Those interested in the social equity aspects of this topic may want to take a look at Tom
Sanchez' and my books, "Planning as if People Matter: Governing for Social
Equity," (Island Press, 2012) and "The Right to Transportation," (American
Planning Association, 2007).
Member, TRB Environmental Justice Committee
Friend, TRB Native American Transportation Issues Committee
On September 12, 2018 at 11:03 AM "Frank,
Lawrence" <lawrence.frank(a)ubc.ca> wrote:
Hello - I second Jenny's Congratulations to Adrian for this wonderful new position!
To add a bit of history - there are other positions and even joint degree programs (e.g.
Portland State and U Michigan and others) have at various levels integrated transportation
and health for quite some time and this one contributes significantly to the ongoing
formalization of the links between transportation and health within academia.
My position linking transportation and health at the University of British Columbia has
been cross appointed for well over a decade between the School of Population and Public
Health in the Faculty of Medicine and the School of Community and Regional Planning in the
Faculty of Applied Science which is where Engineering and Architecture and Landscape
Architecture are located. It is partially funded through a transportation endowment from
the Bombardier Foundation currently managed by a Faculty of Medicine. The sole purpose of
my position is to research (http://health-design.spph.ubc.ca
) and teach on the links
between planning and health.
Some history - I have worked at the nexus between transportation and health for 30 years
starting with my dissertation research in Seattle linking active transportation with land
use mix and density which eventually led to Walkscore after we published the results in
the form of a map in the Seattle Times newspaper. This was one of the first studies of
its kind (Susan Handy and Ruth Steiner also had some work on this topic around that time
and that was about it). I was told at the time by senior planning colleagues that studying
non-motorized travel was a bad idea and going nowhere and too "pedestrian" and
there would be no money or resources in it. Five years later the U.S. Surgeon General
came out with the report on the population level health benefits of moderate physical
activity (aka walking) and the rest is history. I am happy I looked past this well
intended advice and have seen this field grow from literally nothing to where it is today.
It is a true delight to see more and more of this type of formal integration taking place
between planning and health and I think there are others out there with positions that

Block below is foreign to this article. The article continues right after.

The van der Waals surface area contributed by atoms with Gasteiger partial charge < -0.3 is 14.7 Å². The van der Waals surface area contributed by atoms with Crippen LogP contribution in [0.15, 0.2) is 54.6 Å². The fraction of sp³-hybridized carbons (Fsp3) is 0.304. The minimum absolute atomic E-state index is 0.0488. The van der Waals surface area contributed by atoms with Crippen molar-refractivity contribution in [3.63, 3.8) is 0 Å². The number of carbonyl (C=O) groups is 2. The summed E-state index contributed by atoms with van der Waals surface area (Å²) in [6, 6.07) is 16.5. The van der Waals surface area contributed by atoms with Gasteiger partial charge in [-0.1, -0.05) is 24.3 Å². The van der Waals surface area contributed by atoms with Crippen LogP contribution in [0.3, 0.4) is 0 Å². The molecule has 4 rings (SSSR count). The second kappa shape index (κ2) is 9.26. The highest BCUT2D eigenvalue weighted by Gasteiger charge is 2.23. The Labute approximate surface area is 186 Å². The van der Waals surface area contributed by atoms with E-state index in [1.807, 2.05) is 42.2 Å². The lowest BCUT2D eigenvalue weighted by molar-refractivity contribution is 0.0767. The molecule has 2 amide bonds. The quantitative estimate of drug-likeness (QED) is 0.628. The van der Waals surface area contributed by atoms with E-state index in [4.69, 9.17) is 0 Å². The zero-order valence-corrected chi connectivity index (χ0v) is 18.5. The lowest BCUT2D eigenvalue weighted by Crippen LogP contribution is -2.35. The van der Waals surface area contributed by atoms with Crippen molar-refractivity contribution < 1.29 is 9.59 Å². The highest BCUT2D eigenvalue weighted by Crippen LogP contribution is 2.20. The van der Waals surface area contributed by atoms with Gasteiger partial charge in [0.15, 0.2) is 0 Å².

make this connection directly through their academic appointments. It is now timely that
we share our experiences and help one another navigate what is true interdisciplinary
experience - which has many important trade-offs to consider. These include having two
homes in disparate parts of universities that otherwise are often not well connected
dealing with resources and funding, accountability and service, promotions and raises,
where you publish and are visibility or not, and many other considerations. Universities
tout interdisciplinarity - yet are poorly equipped to help those that try. and there are
new positions emerging trying to achieve this same thing.
Perhaps we can work on ways to help maximize the success of these early efforts to make
this linkage a success! Honestly, it is not as easy as it sounds ... but it is
Larry Frank, UBC
From: H+T--Friends [h+t--friends-bounces(a)chrispy.net] on behalf of Mindell, Jenny
Sent: Wednesday, September 12, 2018 8:58 AM
Subject: [H+T--Friends] New (world first?) Professor of Transport and Health
Congratulations to Adrian Davis, new Professor of Transport and Health at Napier
University, Edinburgh, Scotland, UK
Adrian will be well known to most people in the transport and health field, as he has
combined transport planning and public health as both a practitioner and an academic
(truly multi- and inter-disciplinary work). He will continue working with colleagues at
the University of Western England and his roles as Co-Chair (Science) of the Transport and
Health Study Group (THSG) and as Associate Editor of the Journal of Transport and Health.
We think this is a world first and shows our 'niche' specialty is becoming
Dr Jennifer Mindell
Professor of Public Health
Health and Social Surveys Research Group
Research Dept of Epidemiology & Public Health
1-10 Torrington Place
London WC1E 6BT
Editor-in-chief Journal of Transport and Health:
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